A Dream of Embodied Experience: On Ian Bogost, Epistemological Gatekeeping, and the Holodeck
There has been a lot of discussion over the past week about Ian Bogost’s recent article in The Atlantic entitled, “Video Games are Better Without Stories,” an article in which Bogost argues, ultimately, exactly what his title says–that is, that the idea of games seeking to tell stories is an “unambitious goal,” one that he says games should abandon in order to “pursue the one they are already so good at: taking the tidy, ordinary world apart and putting it back together again in surprising, ghastly new ways.”
There are many seams at which this argument falls apart, seams that many have already worked to fray even further in the array of responses that have cropped up in the wake of Bogost’s article. Because what does it really mean to claim that narrative is an unambitious goal? What does it really mean to define games in these ways? And how do such definitions and criteria, then, work to exclude and police games (and those who make and play and study them), to dictate which games count as legitimate and worthy, to construct epistemological hierarchies within the gaming community?
This last question seems to be an especially pertinent one to unpack in relation to Bogost’s arguments here. And that is because Bogost’s claims are rooted in monolithic, patriarchal thought, thought that Bogost haphazardly pokes fun of when manifested in what he calls “old games like Doom and Duke Nukem,” games that he says are easy to blame “for stimulating the fantasy of male adolescent power.” But such fantasies of gendered oppression are not simply manifested in these “old games,” for Bogost’s argument seems intended to stimulate a fantasy of male power of its own–that is, it seem intended to perpetuate the male power fantasy that results in making hierarchical claims to knowledge production. It’s the patriarchal power inherent in making arguments based on prestige or legitimacy, a fantasy of male power that allows Bogost to believe himself the arbiter of truth and knowledge in games. The male power fantasy inherent in believing oneself to be the judge of what is good and right in games, what makes certain games better than others. It’s the kind of thing that results in these methods for gatekeeping in games studies–not just whose games get to count as games, but whose study of them then gets to count as legitimate and valid as well. It’s this kind of epistemological gatekeeping, then, that is the foundation off which Bogost makes his claims.
Tom Battey, in his response to Bogost’s article, underscores the gatekeeping nature of Bogost’s contention that games are better without stories by asking what he says he usually asks “when someone claims one form of media is ‘better’ than another; better for whom?” Indeed, Battey contends that Bogost’s judgments regarding so-called “good” and “bad” (and “better”) types of storytelling are based on the “insidious idea of ‘worthiness,’ that some types of story are worth serious consideration while others are not based on some arbitrary content definition.” What seems insidious, though, is the ways this idea of “worthiness” impacts whose stories are deemed worthy of telling (and by whom). What seems insidious, then, is whose embodied experiences are deemed worthy of being represented. Whose bodies are deemed worthy of being known. And whose bodies, then, are deemed illegitimate. Peripheral. Marginal. Which makes it political.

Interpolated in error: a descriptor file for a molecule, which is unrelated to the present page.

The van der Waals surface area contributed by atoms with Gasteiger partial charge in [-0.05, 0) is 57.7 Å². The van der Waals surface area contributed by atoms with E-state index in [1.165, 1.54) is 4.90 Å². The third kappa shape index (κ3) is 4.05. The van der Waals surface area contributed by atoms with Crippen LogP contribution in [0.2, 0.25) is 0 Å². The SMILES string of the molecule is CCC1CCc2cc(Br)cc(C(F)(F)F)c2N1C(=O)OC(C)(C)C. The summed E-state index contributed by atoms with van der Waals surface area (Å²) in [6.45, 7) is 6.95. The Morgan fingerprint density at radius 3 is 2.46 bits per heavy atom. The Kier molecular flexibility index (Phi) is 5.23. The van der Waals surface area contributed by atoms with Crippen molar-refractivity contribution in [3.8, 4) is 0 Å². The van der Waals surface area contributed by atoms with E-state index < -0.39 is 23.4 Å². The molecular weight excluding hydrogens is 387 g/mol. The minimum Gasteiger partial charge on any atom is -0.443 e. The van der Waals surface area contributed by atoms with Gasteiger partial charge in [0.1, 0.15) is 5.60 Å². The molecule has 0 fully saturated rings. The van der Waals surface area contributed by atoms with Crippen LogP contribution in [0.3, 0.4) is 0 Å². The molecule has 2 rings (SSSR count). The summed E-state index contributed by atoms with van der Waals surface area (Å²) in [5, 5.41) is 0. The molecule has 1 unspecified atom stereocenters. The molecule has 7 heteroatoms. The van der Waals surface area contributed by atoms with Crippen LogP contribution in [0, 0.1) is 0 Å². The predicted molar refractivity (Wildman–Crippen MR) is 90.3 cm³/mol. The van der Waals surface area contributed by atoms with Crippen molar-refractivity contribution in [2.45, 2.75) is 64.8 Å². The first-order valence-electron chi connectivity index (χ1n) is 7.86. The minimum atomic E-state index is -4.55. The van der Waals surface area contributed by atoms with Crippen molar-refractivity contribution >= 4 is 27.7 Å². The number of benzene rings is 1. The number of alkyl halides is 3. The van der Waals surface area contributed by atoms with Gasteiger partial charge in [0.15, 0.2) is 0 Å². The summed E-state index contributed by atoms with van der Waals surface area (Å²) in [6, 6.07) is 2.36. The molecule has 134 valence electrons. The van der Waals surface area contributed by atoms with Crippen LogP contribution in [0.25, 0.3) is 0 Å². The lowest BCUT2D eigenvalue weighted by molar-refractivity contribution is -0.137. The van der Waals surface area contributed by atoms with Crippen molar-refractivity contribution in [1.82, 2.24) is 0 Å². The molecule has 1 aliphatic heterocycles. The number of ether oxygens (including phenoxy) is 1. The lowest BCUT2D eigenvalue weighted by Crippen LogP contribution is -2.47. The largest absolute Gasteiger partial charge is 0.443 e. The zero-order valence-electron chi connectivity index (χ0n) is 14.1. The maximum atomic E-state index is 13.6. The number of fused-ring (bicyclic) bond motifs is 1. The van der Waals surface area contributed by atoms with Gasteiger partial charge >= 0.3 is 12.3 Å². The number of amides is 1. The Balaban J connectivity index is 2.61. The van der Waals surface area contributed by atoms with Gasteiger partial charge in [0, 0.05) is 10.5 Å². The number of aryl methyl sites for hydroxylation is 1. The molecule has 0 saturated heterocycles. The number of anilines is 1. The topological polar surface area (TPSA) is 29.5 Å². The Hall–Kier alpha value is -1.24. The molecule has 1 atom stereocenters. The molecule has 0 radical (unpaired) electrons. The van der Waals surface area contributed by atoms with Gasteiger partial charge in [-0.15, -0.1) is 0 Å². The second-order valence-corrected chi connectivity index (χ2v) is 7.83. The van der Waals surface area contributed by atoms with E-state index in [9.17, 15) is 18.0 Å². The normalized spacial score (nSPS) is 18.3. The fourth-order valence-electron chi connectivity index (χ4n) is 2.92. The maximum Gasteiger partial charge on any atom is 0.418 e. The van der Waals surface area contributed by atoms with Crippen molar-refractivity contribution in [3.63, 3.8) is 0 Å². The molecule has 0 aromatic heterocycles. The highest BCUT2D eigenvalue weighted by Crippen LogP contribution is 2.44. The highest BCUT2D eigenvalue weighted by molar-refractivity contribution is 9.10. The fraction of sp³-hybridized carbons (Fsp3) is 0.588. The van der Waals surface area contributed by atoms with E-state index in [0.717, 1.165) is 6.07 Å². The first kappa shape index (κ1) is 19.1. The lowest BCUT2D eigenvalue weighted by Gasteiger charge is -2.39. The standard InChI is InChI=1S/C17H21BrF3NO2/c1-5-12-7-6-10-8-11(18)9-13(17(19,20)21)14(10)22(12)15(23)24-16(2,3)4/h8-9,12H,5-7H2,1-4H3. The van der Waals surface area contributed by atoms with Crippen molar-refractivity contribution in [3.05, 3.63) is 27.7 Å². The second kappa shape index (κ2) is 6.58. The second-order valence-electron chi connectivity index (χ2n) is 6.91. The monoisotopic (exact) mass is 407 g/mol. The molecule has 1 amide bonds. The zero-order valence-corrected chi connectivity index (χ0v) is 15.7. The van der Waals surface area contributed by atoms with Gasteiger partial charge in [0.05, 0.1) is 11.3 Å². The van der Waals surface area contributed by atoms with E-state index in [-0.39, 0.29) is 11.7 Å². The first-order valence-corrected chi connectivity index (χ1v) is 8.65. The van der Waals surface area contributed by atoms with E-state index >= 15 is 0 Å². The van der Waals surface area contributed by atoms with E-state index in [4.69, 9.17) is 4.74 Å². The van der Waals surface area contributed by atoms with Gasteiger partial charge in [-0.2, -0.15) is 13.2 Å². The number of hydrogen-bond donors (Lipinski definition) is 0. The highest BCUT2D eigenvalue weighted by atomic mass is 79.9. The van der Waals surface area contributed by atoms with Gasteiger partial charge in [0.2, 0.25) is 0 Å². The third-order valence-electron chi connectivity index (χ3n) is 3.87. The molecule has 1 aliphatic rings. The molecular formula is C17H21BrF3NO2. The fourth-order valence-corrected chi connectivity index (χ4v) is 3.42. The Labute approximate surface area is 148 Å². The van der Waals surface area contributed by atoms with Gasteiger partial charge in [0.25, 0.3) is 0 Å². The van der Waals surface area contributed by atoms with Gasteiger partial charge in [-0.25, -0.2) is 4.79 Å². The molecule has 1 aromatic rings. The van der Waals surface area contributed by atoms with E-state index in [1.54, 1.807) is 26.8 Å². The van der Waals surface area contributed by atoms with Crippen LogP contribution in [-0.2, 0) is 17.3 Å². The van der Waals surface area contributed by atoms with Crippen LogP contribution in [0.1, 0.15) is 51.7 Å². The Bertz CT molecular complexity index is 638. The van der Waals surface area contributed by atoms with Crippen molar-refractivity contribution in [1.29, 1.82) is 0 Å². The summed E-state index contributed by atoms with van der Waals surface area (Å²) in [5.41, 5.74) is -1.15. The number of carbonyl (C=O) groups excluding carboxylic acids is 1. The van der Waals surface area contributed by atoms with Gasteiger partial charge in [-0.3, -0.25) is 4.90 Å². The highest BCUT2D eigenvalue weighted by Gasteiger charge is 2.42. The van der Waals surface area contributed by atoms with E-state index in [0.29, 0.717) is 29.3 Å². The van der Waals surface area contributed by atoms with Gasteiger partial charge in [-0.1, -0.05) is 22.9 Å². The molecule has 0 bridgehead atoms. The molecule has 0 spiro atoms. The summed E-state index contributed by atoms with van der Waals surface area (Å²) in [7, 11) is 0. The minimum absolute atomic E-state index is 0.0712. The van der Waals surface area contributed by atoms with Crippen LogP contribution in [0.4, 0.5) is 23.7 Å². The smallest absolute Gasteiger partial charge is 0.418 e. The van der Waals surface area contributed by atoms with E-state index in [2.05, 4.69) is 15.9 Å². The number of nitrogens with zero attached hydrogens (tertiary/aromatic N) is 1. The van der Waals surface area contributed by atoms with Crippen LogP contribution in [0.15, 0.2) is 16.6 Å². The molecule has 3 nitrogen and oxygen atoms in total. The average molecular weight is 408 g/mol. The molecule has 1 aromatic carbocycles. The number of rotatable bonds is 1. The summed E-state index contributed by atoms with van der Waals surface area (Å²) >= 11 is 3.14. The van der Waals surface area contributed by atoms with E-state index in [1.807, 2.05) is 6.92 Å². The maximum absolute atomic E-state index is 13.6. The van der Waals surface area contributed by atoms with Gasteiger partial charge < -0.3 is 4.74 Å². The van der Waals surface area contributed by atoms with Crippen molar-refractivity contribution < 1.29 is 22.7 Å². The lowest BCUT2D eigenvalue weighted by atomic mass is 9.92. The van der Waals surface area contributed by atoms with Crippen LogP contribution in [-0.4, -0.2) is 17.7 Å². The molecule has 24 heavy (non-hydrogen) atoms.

It’s political because of the ways erasure is enacted through Bogost’s claims to worthiness in games. It’s a similar kind of erasure that Bogost enacts through his use of the Holodeck to make these claims. In his use of the Holodeck as the framework through which he argues that games are better without stories, Bogost never once attributes this framework to Janet Murray, who originally conceived of this lens (albeit one she implemented in order to make the opposite argument) in her 1997 book Hamlet on the Holodeck: The Future of Narrative in Cyberspace. And by not once crediting Murray for her work, Bogost, then, passes off Murray’s work as his own while simultaneously attempting to discredit her original arguments. It’s a sort of double-erasure, one rooted in male privilege and patriarchy–for it is yet another example of a man taking credit for a woman’s work in an effort to silence and control.
In this way, intersectional issues of race, gender, sexuality, ability, etc. are bound up in the concept of narrative. Because, again, it’s political. It’s about bodies and experiences and whose stories get to be told. But Bogost rejects such stories because, he argues, “[g]ames’ obsession with story obscures more ambitious goals anyway.” But what makes these other goals “more ambitious”? More ambitious to whom? And who’s to say that telling stories (especially those that are deprivileged, that are deemed marginal or unworthy) is not an ambitious goal as well?
If we’re going to attempt to excise stories from games, we might as well stop making games. Waypoint’s Patrick Klepek started down this road, saying, “The problem is that it doesn’t matter: games have no choice but to tell stories,” but abruptly veered away from the most obvious follow-up to that statement: games have no choice but to tell stories because they are made by humans, and humans think in stories. Precisely how that happens is debatable, and has been debated around theories like the narrative paradigm, but we order things and seek structure. We played Pong, assuming a wider world of players on a court or at a table, rather than just playing Move Ball With Physics (and even that can be argued as a narrative structure, i.e. the ball begins here and then goes there. Also, it was never literally a ball at all; that is its own story). This is admittedly reductive, but let’s be honest here: so is resurrecting the narratology vs. ludology debate in 2017.